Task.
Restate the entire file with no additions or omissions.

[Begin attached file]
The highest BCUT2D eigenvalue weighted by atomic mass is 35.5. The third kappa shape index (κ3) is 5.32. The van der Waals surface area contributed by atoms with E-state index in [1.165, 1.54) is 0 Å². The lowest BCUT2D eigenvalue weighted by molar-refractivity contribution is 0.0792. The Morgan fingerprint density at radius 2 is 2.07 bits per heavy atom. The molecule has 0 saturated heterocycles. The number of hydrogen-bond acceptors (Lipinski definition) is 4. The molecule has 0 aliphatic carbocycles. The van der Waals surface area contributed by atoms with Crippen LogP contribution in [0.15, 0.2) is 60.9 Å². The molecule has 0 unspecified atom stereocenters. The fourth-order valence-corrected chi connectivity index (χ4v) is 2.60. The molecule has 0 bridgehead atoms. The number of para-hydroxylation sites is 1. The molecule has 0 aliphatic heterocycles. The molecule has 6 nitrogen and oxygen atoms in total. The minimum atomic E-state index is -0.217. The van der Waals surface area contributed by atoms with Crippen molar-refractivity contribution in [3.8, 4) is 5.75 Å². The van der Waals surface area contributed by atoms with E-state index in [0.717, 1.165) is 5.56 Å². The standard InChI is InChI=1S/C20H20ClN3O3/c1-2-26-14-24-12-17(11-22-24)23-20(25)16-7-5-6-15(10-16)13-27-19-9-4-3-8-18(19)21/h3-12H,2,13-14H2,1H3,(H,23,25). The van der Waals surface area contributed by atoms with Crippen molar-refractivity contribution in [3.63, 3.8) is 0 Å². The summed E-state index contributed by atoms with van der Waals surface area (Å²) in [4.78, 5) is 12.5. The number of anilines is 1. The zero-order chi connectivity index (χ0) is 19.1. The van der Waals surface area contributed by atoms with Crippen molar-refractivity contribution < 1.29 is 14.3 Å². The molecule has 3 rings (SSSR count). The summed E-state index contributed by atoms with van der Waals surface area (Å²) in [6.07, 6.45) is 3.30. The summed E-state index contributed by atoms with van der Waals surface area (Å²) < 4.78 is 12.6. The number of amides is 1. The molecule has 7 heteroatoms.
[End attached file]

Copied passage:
The highest BCUT2D eigenvalue weighted by atomic mass is 35.5. The third kappa shape index (κ3) is 5.32. The van der Waals surface area contributed by atoms with E-state index in [1.165, 1.54) is 0 Å². The lowest BCUT2D eigenvalue weighted by molar-refractivity contribution is 0.0792. The Morgan fingerprint density at radius 2 is 2.07 bits per heavy atom. The molecule has 0 saturated heterocycles. The number of hydrogen-bond acceptors (Lipinski definition) is 4. The molecule has 0 aliphatic carbocycles. The van der Waals surface area contributed by atoms with Crippen LogP contribution in [0.15, 0.2) is 60.9 Å². The molecule has 0 unspecified atom stereocenters. The fourth-order valence-corrected chi connectivity index (χ4v) is 2.60. The molecule has 0 bridgehead atoms. The number of para-hydroxylation sites is 1. The molecule has 0 aliphatic heterocycles. The molecule has 6 nitrogen and oxygen atoms in total. The minimum atomic E-state index is -0.217. The van der Waals surface area contributed by atoms with Crippen molar-refractivity contribution in [3.8, 4) is 5.75 Å². The van der Waals surface area contributed by atoms with E-state index in [0.717, 1.165) is 5.56 Å². The standard InChI is InChI=1S/C20H20ClN3O3/c1-2-26-14-24-12-17(11-22-24)23-20(25)16-7-5-6-15(10-16)13-27-19-9-4-3-8-18(19)21/h3-12H,2,13-14H2,1H3,(H,23,25). The van der Waals surface area contributed by atoms with Crippen molar-refractivity contribution in [3.63, 3.8) is 0 Å². The summed E-state index contributed by atoms with van der Waals surface area (Å²) in [4.78, 5) is 12.5. The number of anilines is 1. The zero-order chi connectivity index (χ0) is 19.1. The van der Waals surface area contributed by atoms with Crippen molar-refractivity contribution < 1.29 is 14.3 Å². The molecule has 3 rings (SSSR count). The summed E-state index contributed by atoms with van der Waals surface area (Å²) in [6.07, 6.45) is 3.30. The summed E-state index contributed by atoms with van der Waals surface area (Å²) < 4.78 is 12.6. The number of amides is 1. The molecule has 7 heteroatoms.